Genes of interest were highlighted for visualization using R library “beanplot” [56]. Heatmaps highlighting significant genes used relative abundances built using R library “vegan” [57] and rendered using R library “heatmap.2”.

Pathway analyses

We also conducted pathway analyses using iPathwayGuide (Advaita Bio). For the main analysis, we subjected the list of all FDR-corrected p-values to association with pathway networks using a threshold of 0.05 for statistical significance (p-value) and a log fold-change (FC) of expression with an absolute value of at least 0.6. Pathways were analyzed from the Kyoto Encyclopedia of Genes and Genomes (KEGG) database (Release 84.0+/10–26, Oct 17) [58, 59] and Gene Ontology (GO) Consortium database (2017-Nov6) [19, 20], as well as investigating the network of regulatory relations from BioGRID: Biological General Repository for Interaction Datasets v3.4.154. October 25th, 2017 [60], and diseases from the KEGG database [58, 59].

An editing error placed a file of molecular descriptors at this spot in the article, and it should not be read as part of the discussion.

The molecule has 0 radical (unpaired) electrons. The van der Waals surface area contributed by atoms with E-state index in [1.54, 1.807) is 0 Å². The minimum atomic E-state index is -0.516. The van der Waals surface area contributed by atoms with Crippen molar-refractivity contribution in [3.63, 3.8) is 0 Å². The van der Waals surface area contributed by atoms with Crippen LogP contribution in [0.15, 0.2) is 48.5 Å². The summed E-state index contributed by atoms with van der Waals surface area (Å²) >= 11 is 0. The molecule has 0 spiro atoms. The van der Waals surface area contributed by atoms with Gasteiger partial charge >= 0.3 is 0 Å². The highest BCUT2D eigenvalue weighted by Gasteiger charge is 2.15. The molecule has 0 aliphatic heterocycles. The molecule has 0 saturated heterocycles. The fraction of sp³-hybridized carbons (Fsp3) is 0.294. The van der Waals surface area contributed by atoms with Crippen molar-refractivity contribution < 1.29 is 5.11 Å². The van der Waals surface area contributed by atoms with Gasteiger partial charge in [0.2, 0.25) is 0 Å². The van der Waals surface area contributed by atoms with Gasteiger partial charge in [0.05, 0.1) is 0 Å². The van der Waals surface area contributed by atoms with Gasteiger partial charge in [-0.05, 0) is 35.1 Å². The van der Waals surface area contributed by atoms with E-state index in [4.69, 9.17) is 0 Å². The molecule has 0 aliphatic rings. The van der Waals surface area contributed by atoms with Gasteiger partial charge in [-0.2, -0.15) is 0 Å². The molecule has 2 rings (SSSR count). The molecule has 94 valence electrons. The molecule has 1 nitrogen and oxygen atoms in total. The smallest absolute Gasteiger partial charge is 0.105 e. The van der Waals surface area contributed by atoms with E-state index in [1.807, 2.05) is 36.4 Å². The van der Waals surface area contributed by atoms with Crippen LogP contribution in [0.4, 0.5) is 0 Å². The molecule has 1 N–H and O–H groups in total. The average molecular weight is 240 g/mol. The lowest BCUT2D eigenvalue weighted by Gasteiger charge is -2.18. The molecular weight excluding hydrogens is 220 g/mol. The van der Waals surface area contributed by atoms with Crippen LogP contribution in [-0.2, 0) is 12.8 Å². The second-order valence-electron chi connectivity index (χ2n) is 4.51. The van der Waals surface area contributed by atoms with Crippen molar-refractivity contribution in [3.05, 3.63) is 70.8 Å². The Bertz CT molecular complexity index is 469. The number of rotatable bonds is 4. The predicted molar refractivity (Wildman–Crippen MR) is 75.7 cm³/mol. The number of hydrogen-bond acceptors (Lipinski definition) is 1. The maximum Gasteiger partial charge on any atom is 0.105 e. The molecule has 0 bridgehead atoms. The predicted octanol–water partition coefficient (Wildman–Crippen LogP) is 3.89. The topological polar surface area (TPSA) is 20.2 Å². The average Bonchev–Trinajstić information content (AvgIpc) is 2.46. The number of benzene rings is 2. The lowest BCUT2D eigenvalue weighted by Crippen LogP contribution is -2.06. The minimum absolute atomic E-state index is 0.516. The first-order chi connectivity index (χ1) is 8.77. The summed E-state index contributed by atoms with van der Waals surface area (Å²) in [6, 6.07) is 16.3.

Over-represented (uncorrected p < 0.05) and statistically significant associations (Bonferroni or FDR-adjusted p < 0.05) with pathway classifications for “disease pathways”, “biological processes”, “molecular functions”, and “cellular components” were captured. The underlying differentially expressed genes from the strongest pathway classifications were rendered and expression levels presented in heatmaps using the R library “”.